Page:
Kurt Vonnegut in Cat’s Cradle, 1963

Cruelty for ‘good’ reasons

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As amazing entertainment as The Lord of the Rings is, it will lead us astray if we take it literally. First, people will rarely do ‘evil’ knowingly. The Nazis and Pol Pot never saw themselves as evil, quite the contrary. The Romans never saw their gladiatorial games as evil. The real source of destruction is usually from people who believe they are fighting for good causes. Hitler believed that he was creating a more perfect and noble society with more perfect people – and he was a vegetarian because he hated cruelty to animals! It’s the individuals who justify their actions in this way who are the most worrying. This is certainly true on the international stage. To my mind, George Bush’s refusal to veto the use of such torture techniques as ‘water boarding’ (immobilizing an individual and pouring water over his or her face to simulate drowning) is an endorsement of cruelty. Such behaviour is concerning, too, because Bush has had all the privileges that come from having had a Western education and human rights. And he professes to be a Christian when it is obvious that, if Jesus were here today, he would never endorse torture. Yet in his own heart, Bush believes he’s doing good and defending his country. Remember the well-known saying: ‘The road to hell is paved with good intentions.’ So we have to be careful because we often can’t see the archetypes working through us.

Paul Gilbert in The Compassionate Mind, 2009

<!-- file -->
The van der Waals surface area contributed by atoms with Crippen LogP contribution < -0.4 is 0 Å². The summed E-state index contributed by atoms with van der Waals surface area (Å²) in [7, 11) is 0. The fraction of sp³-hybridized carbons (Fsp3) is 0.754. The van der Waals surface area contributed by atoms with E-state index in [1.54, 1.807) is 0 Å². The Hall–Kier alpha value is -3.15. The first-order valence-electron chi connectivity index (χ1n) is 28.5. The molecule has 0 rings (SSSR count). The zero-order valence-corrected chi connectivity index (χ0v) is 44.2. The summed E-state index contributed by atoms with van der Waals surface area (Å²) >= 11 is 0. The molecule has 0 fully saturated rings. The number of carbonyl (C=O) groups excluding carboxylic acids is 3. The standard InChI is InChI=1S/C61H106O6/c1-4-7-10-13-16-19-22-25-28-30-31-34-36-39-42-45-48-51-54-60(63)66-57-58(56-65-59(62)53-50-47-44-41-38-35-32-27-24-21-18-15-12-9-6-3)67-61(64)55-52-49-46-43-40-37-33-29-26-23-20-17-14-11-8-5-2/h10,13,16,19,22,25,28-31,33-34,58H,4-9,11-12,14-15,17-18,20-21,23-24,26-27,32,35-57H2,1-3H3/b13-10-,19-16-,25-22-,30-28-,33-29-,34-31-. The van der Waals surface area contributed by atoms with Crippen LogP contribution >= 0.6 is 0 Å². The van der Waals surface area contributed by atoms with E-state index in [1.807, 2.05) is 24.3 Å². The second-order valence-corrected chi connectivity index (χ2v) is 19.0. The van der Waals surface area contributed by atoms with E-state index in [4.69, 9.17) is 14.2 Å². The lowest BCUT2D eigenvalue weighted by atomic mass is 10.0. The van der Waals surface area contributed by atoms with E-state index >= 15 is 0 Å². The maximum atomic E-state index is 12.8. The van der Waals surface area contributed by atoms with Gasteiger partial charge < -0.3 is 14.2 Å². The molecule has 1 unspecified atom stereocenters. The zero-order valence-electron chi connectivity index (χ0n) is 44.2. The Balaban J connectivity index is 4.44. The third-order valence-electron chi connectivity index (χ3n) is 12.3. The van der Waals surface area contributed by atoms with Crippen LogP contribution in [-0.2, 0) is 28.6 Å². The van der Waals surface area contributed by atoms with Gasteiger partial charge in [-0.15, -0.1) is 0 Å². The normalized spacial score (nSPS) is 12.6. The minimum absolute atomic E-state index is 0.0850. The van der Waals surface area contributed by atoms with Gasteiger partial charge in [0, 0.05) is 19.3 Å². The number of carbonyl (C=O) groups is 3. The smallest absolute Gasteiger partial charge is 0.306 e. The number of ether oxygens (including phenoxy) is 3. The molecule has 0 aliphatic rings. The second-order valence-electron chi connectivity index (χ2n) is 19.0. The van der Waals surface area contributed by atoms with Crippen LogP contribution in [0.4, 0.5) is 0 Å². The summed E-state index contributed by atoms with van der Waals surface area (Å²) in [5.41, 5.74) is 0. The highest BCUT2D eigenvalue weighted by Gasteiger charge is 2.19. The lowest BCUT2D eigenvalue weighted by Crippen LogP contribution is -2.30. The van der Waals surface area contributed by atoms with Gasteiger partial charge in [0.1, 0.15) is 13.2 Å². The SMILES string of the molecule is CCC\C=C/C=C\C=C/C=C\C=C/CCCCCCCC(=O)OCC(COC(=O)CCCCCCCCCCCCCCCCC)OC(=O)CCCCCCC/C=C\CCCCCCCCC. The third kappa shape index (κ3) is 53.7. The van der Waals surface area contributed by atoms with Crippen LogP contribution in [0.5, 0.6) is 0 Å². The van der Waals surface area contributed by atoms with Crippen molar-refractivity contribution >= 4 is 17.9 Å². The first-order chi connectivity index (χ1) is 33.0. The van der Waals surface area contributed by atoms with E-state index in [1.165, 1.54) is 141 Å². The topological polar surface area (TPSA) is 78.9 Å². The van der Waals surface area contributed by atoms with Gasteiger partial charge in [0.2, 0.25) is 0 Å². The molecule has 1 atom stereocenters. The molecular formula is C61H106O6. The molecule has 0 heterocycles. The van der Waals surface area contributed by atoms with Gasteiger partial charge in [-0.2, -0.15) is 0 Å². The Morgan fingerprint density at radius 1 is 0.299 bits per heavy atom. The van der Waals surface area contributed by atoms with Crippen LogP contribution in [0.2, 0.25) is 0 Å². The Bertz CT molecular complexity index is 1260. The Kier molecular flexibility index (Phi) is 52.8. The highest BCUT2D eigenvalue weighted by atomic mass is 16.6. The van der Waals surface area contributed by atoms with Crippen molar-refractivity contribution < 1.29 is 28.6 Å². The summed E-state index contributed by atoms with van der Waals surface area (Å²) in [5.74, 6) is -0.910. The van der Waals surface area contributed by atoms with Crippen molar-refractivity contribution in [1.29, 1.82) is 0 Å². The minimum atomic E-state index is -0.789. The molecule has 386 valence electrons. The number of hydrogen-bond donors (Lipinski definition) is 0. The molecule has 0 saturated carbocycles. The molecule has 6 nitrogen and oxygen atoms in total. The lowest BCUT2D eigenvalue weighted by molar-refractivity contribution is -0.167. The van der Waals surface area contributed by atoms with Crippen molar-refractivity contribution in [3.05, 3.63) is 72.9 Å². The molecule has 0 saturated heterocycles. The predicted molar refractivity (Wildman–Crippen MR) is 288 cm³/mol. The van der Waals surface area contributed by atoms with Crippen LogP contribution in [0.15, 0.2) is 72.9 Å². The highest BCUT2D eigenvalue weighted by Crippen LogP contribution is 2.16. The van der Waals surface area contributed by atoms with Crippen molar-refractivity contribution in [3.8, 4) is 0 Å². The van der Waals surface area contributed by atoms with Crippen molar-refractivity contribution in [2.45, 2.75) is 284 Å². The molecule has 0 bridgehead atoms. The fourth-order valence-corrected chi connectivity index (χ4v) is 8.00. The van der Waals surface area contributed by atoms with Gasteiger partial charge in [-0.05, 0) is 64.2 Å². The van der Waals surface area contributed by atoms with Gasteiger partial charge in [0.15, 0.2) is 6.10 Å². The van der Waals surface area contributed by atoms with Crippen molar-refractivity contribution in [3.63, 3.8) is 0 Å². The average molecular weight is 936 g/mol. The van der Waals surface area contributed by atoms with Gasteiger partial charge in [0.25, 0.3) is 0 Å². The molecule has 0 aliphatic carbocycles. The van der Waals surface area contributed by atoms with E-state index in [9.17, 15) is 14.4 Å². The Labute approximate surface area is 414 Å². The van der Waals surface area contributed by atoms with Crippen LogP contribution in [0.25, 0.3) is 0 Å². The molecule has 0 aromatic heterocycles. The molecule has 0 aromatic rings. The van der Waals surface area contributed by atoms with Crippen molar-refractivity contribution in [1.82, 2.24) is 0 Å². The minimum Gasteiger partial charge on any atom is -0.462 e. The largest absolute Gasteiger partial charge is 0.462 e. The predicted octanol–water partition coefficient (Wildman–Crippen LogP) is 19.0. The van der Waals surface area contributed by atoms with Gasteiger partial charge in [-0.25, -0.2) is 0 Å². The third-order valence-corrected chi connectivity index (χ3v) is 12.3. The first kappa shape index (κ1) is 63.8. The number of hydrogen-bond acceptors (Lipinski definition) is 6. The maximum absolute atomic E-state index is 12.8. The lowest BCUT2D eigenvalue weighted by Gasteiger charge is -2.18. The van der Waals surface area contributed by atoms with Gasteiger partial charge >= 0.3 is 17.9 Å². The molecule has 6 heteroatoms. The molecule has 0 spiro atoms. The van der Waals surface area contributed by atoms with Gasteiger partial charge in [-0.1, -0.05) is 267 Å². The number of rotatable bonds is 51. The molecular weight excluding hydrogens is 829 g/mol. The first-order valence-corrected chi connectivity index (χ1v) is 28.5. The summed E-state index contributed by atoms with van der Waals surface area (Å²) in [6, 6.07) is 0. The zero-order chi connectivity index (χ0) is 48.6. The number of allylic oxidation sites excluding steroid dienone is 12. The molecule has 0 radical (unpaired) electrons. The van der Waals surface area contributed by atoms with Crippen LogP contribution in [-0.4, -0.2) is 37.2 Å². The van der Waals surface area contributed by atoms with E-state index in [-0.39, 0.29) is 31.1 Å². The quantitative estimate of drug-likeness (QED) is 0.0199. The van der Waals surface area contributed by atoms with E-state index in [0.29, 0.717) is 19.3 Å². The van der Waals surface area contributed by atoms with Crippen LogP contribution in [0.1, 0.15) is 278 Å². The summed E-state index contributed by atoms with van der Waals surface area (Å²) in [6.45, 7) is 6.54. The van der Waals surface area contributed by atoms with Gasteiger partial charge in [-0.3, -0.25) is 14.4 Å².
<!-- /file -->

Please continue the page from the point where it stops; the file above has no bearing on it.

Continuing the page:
Enslaved by wealth and ignorance

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Трудно быть богом

In the eyes of a terrestrial observer, they all had something in common. Probably it was the fact that all of them, with almost no exceptions, were not yet human beings in the current sense of the word, but rather preliminary stages, blocks of raw iron ore out of which the bloody centuries of history would eventually forge proud and free men. They were passive, greedy, and incredibly egoistic. Seen from a psychological point of view, almost all of them were slaves – slaves of faith, slaves of their own selfs, slaves of their passing passions and slaves of their avarice. And if by chance one of them was born a nobleman, or worked his way up through diligence over the years, he did not even know what to do with his freedom. He rushed to become a slave once more – enslaved by wealth, enslaved by unnatural luxury, enslaved by debauched companions and enslaved by his own slaves. The majority could not really be blamed for this at all. Their enslavement was rooted in passivity and ignorance. Passivity and ignorance, however, would lead in turn again and again to their enslavement.

Boris & Arkadij Strugatskij in Hard to Be a God (Трудно быть богом), 1964

One after another, hard-pressed waves

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One after another, hard-pressed waves
Curl in their green motion
And hiss white foam into
The brownness of sea shores.

Leisurely clouds one after another
Break open their round motion
And sun burns the air space
Between the scanty clouds.

Indifferent to me, as I to her,
The fair day’s disposition
Takes little from my sense
Of time evaporating.

Only a vague inconsequential ache
Halts a moment at the portal of my soul
And, after staring briefly at me,
Passes on, smiling at nothing.

Fernando Pessoa (1918, translated by Edwin Honig and Susan M. Brown)